2021-05-10 11:33
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Thank you.
I know these regulations had to go through the provincial legislatures as well, and they didn't seem to receive that much of a delay. Somehow at the federal level it's taken six years since the bill was introduced in Parliament and we're still dealing with retroactive legislation in order to make this pertinent for the period during which it has lapsed.
What's taking the federal government so long when the two provincial governments seemed to get through a little more quickly? Either or both of you can answer.
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Charlene Johnson
View Charlene Johnson Profile
Charlene Johnson
2021-05-10 11:34
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I guess that is the question. I'm not sure. I understand that it was noted back in early 2020 that we should have a draft by March of 2020, consultation take place, and then regulations in effect by the end of 2020.
Now, I'm not sure why two years more than was originally intended would be needed when it was going to be done in eight to 10 months. I would only surmise that Bill C-69 was a major priority at that time. I know it got through in a fairly quick manner, but I guess I can't answer the question.
Whenever we have been consulted, we have been very expeditious about getting back. I understand that the province is doing the same. My understanding is that the minister said they're waiting for this too. I wish I could provide you with more answers, but I don't know.
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View Greg McLean Profile
CPC (AB)
View Greg McLean Profile
2021-05-10 11:35
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Thank you.
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View James Maloney Profile
Lib. (ON)
You have 20 seconds left, Mr. McLean.
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View Greg McLean Profile
CPC (AB)
View Greg McLean Profile
2021-05-10 11:35
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Mr. Mercer, do you have anything to add?
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Dave Mercer
View Dave Mercer Profile
Dave Mercer
2021-05-10 11:35
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Yes. All I'll say is that we were told a long time ago that this would be pretty easy to do and to get done, but it keeps getting pushed ahead and pushed ahead and pushed ahead. When they started it back in February and tried to put something together, everybody who was involved jumped on the bandwagon and tried to push this. I don't see why we're stalling now.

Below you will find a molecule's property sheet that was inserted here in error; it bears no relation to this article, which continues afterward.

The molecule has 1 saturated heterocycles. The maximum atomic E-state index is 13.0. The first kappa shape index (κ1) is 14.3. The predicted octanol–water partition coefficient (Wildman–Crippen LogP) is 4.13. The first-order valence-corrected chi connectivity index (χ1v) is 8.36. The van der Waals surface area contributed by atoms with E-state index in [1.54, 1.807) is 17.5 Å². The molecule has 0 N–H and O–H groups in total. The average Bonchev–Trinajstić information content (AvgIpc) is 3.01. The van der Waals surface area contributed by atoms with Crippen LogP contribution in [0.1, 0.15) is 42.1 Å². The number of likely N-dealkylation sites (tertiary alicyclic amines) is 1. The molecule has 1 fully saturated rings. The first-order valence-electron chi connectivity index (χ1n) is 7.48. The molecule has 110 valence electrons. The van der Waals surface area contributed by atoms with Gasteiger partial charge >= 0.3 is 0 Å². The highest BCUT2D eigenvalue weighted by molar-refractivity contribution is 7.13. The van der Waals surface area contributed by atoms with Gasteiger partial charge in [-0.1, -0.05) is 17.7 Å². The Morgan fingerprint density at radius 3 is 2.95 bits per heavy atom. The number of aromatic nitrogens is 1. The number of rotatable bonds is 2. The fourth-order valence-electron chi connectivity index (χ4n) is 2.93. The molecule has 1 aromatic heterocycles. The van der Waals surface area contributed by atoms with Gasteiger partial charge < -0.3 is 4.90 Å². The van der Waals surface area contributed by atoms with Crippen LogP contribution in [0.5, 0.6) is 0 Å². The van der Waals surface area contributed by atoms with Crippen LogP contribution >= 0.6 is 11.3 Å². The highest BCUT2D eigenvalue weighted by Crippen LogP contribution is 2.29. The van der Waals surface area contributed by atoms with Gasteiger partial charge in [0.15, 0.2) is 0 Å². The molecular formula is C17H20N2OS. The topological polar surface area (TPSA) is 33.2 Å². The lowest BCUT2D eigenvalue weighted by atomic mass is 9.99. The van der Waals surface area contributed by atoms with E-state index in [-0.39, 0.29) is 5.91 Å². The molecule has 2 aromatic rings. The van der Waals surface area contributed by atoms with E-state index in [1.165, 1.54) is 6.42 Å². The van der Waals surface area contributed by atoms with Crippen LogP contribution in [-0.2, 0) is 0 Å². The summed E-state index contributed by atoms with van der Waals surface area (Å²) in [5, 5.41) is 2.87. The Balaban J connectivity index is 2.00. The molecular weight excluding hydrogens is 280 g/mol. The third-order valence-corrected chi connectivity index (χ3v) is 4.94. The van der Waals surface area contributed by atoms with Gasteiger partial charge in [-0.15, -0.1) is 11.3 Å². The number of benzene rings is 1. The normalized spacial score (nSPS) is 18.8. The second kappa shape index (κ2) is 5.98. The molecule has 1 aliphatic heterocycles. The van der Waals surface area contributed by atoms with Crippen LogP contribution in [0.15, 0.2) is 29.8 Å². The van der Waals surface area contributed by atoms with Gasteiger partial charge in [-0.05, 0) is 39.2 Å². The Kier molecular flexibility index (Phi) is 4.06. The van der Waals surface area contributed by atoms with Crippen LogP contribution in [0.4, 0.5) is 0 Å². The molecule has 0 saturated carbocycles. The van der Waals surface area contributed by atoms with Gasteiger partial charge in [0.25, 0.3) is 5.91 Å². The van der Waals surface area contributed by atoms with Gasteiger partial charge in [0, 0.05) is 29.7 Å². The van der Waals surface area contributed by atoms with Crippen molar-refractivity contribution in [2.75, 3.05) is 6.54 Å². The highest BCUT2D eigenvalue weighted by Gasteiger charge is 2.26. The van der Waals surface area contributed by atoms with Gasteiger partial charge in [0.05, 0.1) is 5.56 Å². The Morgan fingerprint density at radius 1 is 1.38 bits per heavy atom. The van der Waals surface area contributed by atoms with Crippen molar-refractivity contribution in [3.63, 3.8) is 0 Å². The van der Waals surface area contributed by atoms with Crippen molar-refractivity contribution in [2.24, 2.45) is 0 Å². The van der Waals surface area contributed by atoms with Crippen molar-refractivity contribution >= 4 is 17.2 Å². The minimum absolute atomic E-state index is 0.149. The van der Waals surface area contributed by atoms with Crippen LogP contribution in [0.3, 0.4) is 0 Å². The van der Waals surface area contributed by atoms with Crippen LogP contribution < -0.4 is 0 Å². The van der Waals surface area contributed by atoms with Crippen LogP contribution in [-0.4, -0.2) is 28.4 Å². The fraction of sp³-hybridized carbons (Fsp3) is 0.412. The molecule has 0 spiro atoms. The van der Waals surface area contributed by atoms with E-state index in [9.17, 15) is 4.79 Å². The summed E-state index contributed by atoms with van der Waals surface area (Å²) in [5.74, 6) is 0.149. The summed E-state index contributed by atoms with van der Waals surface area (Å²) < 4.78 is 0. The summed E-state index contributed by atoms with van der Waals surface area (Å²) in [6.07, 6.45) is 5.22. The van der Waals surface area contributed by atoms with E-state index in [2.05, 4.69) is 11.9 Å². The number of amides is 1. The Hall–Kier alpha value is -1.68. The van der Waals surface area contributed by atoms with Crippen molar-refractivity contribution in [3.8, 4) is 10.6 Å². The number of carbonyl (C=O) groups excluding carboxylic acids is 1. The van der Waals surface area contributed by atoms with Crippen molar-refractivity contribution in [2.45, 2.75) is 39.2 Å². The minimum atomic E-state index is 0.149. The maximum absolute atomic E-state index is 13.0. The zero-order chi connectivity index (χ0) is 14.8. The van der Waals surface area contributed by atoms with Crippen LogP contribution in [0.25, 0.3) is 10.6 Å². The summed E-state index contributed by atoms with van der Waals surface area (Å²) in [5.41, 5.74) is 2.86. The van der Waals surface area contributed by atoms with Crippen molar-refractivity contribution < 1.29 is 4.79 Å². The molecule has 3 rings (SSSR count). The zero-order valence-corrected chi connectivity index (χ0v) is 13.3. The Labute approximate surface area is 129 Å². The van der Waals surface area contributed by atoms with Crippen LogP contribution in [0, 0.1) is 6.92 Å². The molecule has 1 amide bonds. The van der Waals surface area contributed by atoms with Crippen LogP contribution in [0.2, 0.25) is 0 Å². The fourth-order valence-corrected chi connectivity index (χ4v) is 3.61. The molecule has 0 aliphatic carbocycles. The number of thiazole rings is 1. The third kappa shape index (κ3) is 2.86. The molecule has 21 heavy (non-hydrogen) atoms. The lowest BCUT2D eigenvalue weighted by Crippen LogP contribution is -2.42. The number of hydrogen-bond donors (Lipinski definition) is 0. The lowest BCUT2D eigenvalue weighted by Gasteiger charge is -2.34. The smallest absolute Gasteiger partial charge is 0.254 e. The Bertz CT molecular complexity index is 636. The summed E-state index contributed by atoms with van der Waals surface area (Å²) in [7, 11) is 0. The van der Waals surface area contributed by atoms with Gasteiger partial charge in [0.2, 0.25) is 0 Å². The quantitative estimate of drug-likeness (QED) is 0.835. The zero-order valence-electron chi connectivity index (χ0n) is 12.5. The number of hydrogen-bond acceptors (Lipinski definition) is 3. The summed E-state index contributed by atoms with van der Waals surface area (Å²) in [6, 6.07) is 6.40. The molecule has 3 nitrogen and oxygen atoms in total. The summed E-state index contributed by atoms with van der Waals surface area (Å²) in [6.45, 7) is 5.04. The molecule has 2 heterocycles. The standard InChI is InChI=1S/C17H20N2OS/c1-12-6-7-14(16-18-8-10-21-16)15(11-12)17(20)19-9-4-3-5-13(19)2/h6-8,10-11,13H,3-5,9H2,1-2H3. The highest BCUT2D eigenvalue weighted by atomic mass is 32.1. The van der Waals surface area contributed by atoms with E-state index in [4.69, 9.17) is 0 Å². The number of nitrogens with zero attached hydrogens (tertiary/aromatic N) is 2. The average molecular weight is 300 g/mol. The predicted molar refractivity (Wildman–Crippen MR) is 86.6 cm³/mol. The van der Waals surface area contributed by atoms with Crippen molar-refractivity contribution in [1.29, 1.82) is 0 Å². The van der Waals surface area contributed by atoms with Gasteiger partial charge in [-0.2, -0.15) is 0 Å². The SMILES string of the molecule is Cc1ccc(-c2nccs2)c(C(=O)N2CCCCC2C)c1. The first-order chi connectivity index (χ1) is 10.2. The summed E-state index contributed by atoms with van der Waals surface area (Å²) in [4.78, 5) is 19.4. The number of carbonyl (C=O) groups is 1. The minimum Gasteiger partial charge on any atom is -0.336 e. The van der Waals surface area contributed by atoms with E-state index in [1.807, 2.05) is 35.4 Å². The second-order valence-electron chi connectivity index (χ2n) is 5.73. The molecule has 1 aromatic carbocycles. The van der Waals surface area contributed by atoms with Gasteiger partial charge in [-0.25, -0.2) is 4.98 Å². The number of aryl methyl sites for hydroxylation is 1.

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View James Maloney Profile
Lib. (ON)
Thanks, Mr. Mercer and Mr. McLean.
I'm going to stick very close to the timelines here, guys, so that we can try to get everything in.
Ms. Jones is up next, assuming her headset is working. If it's not, then I believe Mr. Lefebvre will go ahead.
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View Yvonne Jones Profile
Lib. (NL)
View Yvonne Jones Profile
2021-05-10 11:36
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Mr. Chair, I still don't have my headset. IT is working on the remote access to my computer. I may have to pass this to MP Lefebvre.
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View James Maloney Profile
Lib. (ON)
Are you talking through your headset now? I'm hearing you loud and clear.
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View Yvonne Jones Profile
Lib. (NL)
View Yvonne Jones Profile
2021-05-10 11:36
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No. It's not connected. I'm on my iPhone. It's fine, but I don't think it will work for translation.
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View James Maloney Profile
Lib. (ON)
I don't think so either.
Madam Clerk, can you just verify that?
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Hilary Jane Powell
View Hilary Jane Powell Profile
Hilary Jane Powell
2021-05-10 11:36
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Ms. Jones, can I ask you to say a few more words? We'll see if interpretation is able to hear you or not.
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View Yvonne Jones Profile
Lib. (NL)
View Yvonne Jones Profile
2021-05-10 11:36
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Okay. Great.
I'm connected remotely from Labrador west today. We have IT issues in our office. Welcome to the world of technology. I was hoping to be able to participate—